Strict Liability in Florida
As opposed to a claim brought under the theory of negligence, claims for strict liability hold the manufacturer/retailer liable for injuries caused by defective products which they placed into the stream of commerce, even where the Defendant exercised the utmost of care. A plaintiff must establish their claim by showing one of three defects: 1) a manufacturing defect; 2) a design defect; or 3) a warning defect.
A Manufacturing Defect refers to defects which are not common among all of the products which the manufacturer produces, but rather is specific to the product which caused Plaintiffs injuries. For example, Big Car Manufacturer produces 300 identical cars per day, 5 days a week. The cars are designed identically and are typically very safe cars to drive. Plaintiff buys a car from a dealer but while driving home Plaintiff’s brakes fail and they are involved in an accident. The investigation uncovered that a piece of metal was not properly stamped during the manufacturing stages which caused the break lines to rub against metal and wear. This defect is unique to Plaintiff’s car, thus making it a manufacturing defect.
Compare the manufacturing defects above with a Design Defect. A Design Defect is similar among all of the products which the manufacturer placed into the market. That is, all of manufacturer’s products have a defective and unreasonably dangerous feature. For example, Big Car Manufacturer produces a line of compact cars which were designed without reinforcement between the rear bumper and the fuel tank. This design was unreasonably dangerous and lead to the car catching on fire after minor rear-end accidents. This defect was common among all of the compact cars, thus making it a design defect.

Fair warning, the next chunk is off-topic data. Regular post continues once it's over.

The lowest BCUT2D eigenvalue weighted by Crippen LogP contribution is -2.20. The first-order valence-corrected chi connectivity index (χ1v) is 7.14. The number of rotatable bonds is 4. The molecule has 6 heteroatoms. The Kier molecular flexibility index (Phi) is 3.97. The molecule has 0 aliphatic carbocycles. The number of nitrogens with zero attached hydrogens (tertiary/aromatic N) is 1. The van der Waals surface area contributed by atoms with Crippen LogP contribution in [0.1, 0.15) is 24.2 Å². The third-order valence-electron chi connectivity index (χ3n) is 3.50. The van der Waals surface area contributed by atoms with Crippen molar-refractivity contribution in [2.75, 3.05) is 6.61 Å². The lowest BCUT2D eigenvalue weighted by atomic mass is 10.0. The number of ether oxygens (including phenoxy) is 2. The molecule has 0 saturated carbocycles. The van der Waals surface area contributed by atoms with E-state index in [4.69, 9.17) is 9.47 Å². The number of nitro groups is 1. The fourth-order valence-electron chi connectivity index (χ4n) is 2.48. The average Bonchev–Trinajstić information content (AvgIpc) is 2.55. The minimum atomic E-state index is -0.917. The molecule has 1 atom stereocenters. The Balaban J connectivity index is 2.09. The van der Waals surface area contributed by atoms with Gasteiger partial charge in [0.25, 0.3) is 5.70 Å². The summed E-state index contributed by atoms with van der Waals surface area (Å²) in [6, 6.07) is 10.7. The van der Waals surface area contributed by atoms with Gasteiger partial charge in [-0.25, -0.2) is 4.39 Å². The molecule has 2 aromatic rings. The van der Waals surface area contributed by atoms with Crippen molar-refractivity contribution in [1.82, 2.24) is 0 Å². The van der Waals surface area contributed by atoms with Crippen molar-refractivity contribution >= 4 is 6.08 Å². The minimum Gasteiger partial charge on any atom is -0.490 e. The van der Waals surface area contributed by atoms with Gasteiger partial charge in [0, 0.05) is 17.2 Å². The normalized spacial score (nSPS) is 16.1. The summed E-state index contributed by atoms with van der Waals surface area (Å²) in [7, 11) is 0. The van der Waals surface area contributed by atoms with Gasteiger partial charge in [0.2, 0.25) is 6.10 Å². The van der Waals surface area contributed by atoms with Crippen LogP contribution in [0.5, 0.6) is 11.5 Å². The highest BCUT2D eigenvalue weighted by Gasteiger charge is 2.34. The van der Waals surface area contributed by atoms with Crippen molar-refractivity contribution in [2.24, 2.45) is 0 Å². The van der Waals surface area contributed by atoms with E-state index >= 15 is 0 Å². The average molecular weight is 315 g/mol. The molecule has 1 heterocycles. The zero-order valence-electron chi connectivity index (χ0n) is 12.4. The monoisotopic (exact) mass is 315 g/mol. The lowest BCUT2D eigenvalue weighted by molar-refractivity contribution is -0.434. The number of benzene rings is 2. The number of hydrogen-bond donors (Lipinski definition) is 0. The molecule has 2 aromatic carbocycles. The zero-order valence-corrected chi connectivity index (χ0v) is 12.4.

Lastly, Plaintiff may show a Failure-To-Warn. In a failure to warn claim, the plaintiff must show that the manufacturer neglected to provide an adequate warning of the dangers of using the product which may not be readily apparent to the user.
The law is complex and this article is intended to give you only general guidance. It is critical that you consult with experienced attorneys in your jurisdiction in order to best serve your legal interests. Arcadier, Biggie & Wood, PLLC has experienced attorneys ready to review your case. We are located in Melbourne, Florida in Brevard County, but we take cases throughout the State of Florida and many other States such as New York, New Jersey, and California.